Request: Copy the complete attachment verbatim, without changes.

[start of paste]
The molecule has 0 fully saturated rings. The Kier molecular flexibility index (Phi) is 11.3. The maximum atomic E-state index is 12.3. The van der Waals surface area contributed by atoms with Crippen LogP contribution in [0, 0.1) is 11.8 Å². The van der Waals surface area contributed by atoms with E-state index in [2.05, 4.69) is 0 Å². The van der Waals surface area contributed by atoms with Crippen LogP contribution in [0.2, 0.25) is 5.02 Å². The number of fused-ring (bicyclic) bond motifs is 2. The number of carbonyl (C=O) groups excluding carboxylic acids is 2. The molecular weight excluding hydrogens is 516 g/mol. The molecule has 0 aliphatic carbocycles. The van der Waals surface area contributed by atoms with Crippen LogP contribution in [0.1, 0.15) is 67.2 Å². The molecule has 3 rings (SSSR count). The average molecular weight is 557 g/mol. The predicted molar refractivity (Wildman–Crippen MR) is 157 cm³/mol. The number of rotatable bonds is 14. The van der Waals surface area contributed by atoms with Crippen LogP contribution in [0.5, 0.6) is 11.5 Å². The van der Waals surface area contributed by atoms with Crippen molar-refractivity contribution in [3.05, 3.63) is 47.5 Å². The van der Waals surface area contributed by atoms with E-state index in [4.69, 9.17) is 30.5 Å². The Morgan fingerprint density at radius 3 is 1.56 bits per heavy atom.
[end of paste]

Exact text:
The molecule has 0 fully saturated rings. The Kier molecular flexibility index (Phi) is 11.3. The maximum atomic E-state index is 12.3. The van der Waals surface area contributed by atoms with Crippen LogP contribution in [0, 0.1) is 11.8 Å². The van der Waals surface area contributed by atoms with E-state index in [2.05, 4.69) is 0 Å². The van der Waals surface area contributed by atoms with Crippen LogP contribution in [0.2, 0.25) is 5.02 Å². The number of fused-ring (bicyclic) bond motifs is 2. The number of carbonyl (C=O) groups excluding carboxylic acids is 2. The molecular weight excluding hydrogens is 516 g/mol. The molecule has 0 aliphatic carbocycles. The van der Waals surface area contributed by atoms with Crippen LogP contribution in [0.1, 0.15) is 67.2 Å². The molecule has 3 rings (SSSR count). The average molecular weight is 557 g/mol. The predicted molar refractivity (Wildman–Crippen MR) is 157 cm³/mol. The number of rotatable bonds is 14. The van der Waals surface area contributed by atoms with Crippen LogP contribution in [0.5, 0.6) is 11.5 Å². The van der Waals surface area contributed by atoms with Crippen molar-refractivity contribution in [3.05, 3.63) is 47.5 Å². The van der Waals surface area contributed by atoms with E-state index in [4.69, 9.17) is 30.5 Å². The Morgan fingerprint density at radius 3 is 1.56 bits per heavy atom.